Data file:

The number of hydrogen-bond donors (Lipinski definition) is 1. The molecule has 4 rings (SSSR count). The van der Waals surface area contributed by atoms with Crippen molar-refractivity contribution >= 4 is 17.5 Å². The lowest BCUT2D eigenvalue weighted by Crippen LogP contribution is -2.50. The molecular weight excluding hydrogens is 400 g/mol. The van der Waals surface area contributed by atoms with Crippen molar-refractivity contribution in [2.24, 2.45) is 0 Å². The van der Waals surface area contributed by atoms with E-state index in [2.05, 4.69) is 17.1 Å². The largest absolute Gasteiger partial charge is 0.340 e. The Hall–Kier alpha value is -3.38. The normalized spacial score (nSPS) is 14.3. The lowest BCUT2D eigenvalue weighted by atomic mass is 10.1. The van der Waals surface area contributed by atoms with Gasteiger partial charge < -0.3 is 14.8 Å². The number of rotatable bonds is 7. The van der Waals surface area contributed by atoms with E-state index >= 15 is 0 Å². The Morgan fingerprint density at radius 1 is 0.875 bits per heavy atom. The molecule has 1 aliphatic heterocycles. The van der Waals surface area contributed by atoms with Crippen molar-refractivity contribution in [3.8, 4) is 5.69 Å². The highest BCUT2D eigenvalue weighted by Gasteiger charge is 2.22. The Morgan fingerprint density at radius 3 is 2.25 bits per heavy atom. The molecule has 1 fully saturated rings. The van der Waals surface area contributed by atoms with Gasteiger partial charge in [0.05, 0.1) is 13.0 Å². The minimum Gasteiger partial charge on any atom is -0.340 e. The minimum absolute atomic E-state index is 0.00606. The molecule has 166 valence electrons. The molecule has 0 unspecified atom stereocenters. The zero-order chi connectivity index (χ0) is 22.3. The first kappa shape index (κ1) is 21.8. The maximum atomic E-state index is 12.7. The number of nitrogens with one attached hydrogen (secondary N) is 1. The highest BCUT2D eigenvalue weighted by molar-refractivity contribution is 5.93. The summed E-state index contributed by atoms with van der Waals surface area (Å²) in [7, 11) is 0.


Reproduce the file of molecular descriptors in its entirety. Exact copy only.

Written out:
The number of hydrogen-bond donors (Lipinski definition) is 1. The molecule has 4 rings (SSSR count). The van der Waals surface area contributed by atoms with Crippen molar-refractivity contribution >= 4 is 17.5 Å². The lowest BCUT2D eigenvalue weighted by Crippen LogP contribution is -2.50. The molecular weight excluding hydrogens is 400 g/mol. The van der Waals surface area contributed by atoms with Crippen molar-refractivity contribution in [2.24, 2.45) is 0 Å². The van der Waals surface area contributed by atoms with E-state index in [2.05, 4.69) is 17.1 Å². The largest absolute Gasteiger partial charge is 0.340 e. The Hall–Kier alpha value is -3.38. The normalized spacial score (nSPS) is 14.3. The lowest BCUT2D eigenvalue weighted by atomic mass is 10.1. The van der Waals surface area contributed by atoms with Gasteiger partial charge < -0.3 is 14.8 Å². The number of rotatable bonds is 7. The van der Waals surface area contributed by atoms with E-state index >= 15 is 0 Å². The Morgan fingerprint density at radius 1 is 0.875 bits per heavy atom. The molecule has 1 aliphatic heterocycles. The van der Waals surface area contributed by atoms with Crippen molar-refractivity contribution in [3.8, 4) is 5.69 Å². The highest BCUT2D eigenvalue weighted by Gasteiger charge is 2.22. The Morgan fingerprint density at radius 3 is 2.25 bits per heavy atom. The molecule has 1 fully saturated rings. The van der Waals surface area contributed by atoms with Gasteiger partial charge in [0.05, 0.1) is 13.0 Å². The minimum Gasteiger partial charge on any atom is -0.340 e. The minimum absolute atomic E-state index is 0.00606. The molecule has 166 valence electrons. The molecule has 0 unspecified atom stereocenters. The zero-order chi connectivity index (χ0) is 22.3. The first kappa shape index (κ1) is 21.8. The maximum atomic E-state index is 12.7. The number of nitrogens with one attached hydrogen (secondary N) is 1. The highest BCUT2D eigenvalue weighted by molar-refractivity contribution is 5.93. The summed E-state index contributed by atoms with van der Waals surface area (Å²) in [7, 11) is 0.